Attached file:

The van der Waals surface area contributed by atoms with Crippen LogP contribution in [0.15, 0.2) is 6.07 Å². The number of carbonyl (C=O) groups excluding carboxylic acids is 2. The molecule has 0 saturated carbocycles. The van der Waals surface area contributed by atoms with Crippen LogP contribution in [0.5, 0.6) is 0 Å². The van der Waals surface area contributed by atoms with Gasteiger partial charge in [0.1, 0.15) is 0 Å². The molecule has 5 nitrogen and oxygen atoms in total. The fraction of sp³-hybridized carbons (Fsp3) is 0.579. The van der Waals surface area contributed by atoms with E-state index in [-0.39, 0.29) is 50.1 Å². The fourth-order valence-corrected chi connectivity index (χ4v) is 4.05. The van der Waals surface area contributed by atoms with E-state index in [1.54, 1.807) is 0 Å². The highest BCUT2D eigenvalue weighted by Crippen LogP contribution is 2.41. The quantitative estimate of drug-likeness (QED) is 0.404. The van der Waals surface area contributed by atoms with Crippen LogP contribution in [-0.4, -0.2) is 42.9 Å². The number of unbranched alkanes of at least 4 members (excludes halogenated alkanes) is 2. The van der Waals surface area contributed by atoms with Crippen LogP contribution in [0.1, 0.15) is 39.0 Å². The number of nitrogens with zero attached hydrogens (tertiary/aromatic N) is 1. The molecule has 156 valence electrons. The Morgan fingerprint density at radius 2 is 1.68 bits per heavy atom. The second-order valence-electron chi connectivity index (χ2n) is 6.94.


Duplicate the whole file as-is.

The van der Waals surface area contributed by atoms with Crippen LogP contribution in [0.15, 0.2) is 6.07 Å². The number of carbonyl (C=O) groups excluding carboxylic acids is 2. The molecule has 0 saturated carbocycles. The van der Waals surface area contributed by atoms with Crippen LogP contribution in [0.5, 0.6) is 0 Å². The van der Waals surface area contributed by atoms with Gasteiger partial charge in [0.1, 0.15) is 0 Å². The molecule has 5 nitrogen and oxygen atoms in total. The fraction of sp³-hybridized carbons (Fsp3) is 0.579. The van der Waals surface area contributed by atoms with E-state index in [-0.39, 0.29) is 50.1 Å². The fourth-order valence-corrected chi connectivity index (χ4v) is 4.05. The van der Waals surface area contributed by atoms with E-state index in [1.54, 1.807) is 0 Å². The highest BCUT2D eigenvalue weighted by Crippen LogP contribution is 2.41. The quantitative estimate of drug-likeness (QED) is 0.404. The van der Waals surface area contributed by atoms with Crippen LogP contribution in [-0.4, -0.2) is 42.9 Å². The number of unbranched alkanes of at least 4 members (excludes halogenated alkanes) is 2. The van der Waals surface area contributed by atoms with Crippen LogP contribution in [0.1, 0.15) is 39.0 Å². The number of nitrogens with zero attached hydrogens (tertiary/aromatic N) is 1. The molecule has 156 valence electrons. The Morgan fingerprint density at radius 2 is 1.68 bits per heavy atom. The second-order valence-electron chi connectivity index (χ2n) is 6.94.